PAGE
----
A citizen learns to decorate a fan using tinfoil paper at a night school in Jinan, east China's Shandong Province, Jan. 11, 2024. (Xinhua/Zhu Zheng)

Apart from offering after-work relaxation, many night schools seem to be tapping into a promising intersection where education, entertainment and social lives meet.

For Wang Hehe, a 27-year-old currently taking a gap year, her night school in Wuhan is a place to make new friends. "As I'm neither working nor studying, I spend most of my time alone. Here I feel connected, and chatting to people with similar hobbies is proving a lot of fun," she said.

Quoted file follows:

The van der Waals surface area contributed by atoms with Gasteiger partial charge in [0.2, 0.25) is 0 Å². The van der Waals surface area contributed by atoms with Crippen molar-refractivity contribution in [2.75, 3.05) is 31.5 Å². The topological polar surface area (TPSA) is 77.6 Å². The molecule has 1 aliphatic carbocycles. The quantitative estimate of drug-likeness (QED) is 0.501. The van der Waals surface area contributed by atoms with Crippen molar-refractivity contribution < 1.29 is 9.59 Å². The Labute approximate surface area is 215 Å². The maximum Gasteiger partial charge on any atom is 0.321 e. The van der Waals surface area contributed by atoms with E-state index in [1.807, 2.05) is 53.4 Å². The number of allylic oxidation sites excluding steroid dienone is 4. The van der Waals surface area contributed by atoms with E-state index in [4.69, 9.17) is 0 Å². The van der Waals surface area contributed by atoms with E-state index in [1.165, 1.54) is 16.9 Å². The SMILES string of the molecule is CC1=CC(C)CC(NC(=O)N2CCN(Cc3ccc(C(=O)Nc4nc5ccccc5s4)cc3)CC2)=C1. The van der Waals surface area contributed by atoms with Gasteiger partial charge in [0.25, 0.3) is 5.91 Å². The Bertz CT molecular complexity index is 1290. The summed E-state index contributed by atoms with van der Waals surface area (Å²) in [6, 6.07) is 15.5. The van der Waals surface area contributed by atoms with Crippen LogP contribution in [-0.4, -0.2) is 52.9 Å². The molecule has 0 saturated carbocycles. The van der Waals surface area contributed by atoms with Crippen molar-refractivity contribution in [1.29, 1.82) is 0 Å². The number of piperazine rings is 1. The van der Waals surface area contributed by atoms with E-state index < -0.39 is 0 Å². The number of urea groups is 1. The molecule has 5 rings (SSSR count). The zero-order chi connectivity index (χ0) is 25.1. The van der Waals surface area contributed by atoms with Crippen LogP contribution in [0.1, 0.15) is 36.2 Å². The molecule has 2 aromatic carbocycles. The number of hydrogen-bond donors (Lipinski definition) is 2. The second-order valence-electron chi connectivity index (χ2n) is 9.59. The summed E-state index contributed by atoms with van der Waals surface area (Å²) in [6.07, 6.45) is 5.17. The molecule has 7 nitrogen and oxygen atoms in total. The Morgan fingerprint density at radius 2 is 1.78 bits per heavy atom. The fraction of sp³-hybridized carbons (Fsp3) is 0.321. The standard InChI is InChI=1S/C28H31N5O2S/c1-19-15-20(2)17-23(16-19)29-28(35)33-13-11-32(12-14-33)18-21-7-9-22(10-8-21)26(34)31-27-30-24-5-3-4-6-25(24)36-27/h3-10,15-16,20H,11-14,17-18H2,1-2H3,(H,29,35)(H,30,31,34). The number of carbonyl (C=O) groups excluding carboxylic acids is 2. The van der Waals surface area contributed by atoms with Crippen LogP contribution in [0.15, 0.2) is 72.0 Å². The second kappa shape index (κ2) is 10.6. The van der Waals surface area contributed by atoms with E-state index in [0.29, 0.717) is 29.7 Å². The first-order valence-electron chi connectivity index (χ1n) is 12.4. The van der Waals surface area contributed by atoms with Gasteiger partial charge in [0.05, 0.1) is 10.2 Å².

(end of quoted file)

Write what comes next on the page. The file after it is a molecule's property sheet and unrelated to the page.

Some learners are keen to improve their work skills, leveraging the institutions' competent teachers. Yang Chaowen, a 22-year-old barista in Wuhan, arrived at the latte coffee course half an hour in advance, hoping to get one-on-one tutoring.

"The teacher is renowned in our industry, so I hope to get his personal instruction before the class begins," he said.

Wang Zhongwu, a sociology professor with Shandong University, said education in China used to focus on children and the elderly, leaving young working adults with few options for self-study. "It is this unsatiated desire of young people to improve themselves and enrich their cultural lives that has fueled night school fever," he said.

"Night schools need the joint efforts of all sectors of society if they are to enjoy long-term success. With more and more night schools popping up, local governments should build platforms to integrate resources, keep a check on the state of schools and provide relevant information," said Wang.